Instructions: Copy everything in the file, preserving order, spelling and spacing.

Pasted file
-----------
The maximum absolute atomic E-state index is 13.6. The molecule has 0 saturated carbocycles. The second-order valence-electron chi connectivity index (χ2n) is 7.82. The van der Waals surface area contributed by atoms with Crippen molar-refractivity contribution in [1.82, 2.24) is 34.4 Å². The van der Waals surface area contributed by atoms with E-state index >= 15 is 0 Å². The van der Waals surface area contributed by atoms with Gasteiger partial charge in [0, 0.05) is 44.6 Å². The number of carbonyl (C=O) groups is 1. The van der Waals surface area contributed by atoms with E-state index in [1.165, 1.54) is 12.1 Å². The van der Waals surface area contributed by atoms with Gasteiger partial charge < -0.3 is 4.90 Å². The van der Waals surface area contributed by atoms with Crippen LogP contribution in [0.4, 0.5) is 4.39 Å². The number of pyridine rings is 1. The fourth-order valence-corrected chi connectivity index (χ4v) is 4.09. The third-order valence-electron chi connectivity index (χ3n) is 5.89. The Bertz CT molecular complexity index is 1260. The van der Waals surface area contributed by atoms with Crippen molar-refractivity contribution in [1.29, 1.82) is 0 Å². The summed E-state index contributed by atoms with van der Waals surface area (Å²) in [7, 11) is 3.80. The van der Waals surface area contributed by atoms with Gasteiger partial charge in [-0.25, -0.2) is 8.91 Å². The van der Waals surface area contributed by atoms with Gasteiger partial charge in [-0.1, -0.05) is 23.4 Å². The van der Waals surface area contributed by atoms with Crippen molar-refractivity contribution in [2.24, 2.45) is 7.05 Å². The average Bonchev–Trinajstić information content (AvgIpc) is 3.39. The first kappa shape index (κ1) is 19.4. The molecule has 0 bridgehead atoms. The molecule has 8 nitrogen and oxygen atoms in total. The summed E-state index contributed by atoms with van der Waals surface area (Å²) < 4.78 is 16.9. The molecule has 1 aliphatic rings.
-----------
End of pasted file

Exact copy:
The maximum absolute atomic E-state index is 13.6. The molecule has 0 saturated carbocycles. The second-order valence-electron chi connectivity index (χ2n) is 7.82. The van der Waals surface area contributed by atoms with Crippen molar-refractivity contribution in [1.82, 2.24) is 34.4 Å². The van der Waals surface area contributed by atoms with E-state index >= 15 is 0 Å². The van der Waals surface area contributed by atoms with Gasteiger partial charge in [0, 0.05) is 44.6 Å². The number of carbonyl (C=O) groups is 1. The van der Waals surface area contributed by atoms with E-state index in [1.165, 1.54) is 12.1 Å². The van der Waals surface area contributed by atoms with Gasteiger partial charge < -0.3 is 4.90 Å². The van der Waals surface area contributed by atoms with Crippen LogP contribution in [0.4, 0.5) is 4.39 Å². The number of pyridine rings is 1. The fourth-order valence-corrected chi connectivity index (χ4v) is 4.09. The third-order valence-electron chi connectivity index (χ3n) is 5.89. The Bertz CT molecular complexity index is 1260. The van der Waals surface area contributed by atoms with Crippen molar-refractivity contribution in [1.29, 1.82) is 0 Å². The summed E-state index contributed by atoms with van der Waals surface area (Å²) in [7, 11) is 3.80. The van der Waals surface area contributed by atoms with Gasteiger partial charge in [-0.25, -0.2) is 8.91 Å². The van der Waals surface area contributed by atoms with Gasteiger partial charge in [-0.1, -0.05) is 23.4 Å². The van der Waals surface area contributed by atoms with Crippen molar-refractivity contribution in [2.24, 2.45) is 7.05 Å². The average Bonchev–Trinajstić information content (AvgIpc) is 3.39. The first kappa shape index (κ1) is 19.4. The molecule has 0 bridgehead atoms. The molecule has 8 nitrogen and oxygen atoms in total. The summed E-state index contributed by atoms with van der Waals surface area (Å²) < 4.78 is 16.9. The molecule has 1 aliphatic rings.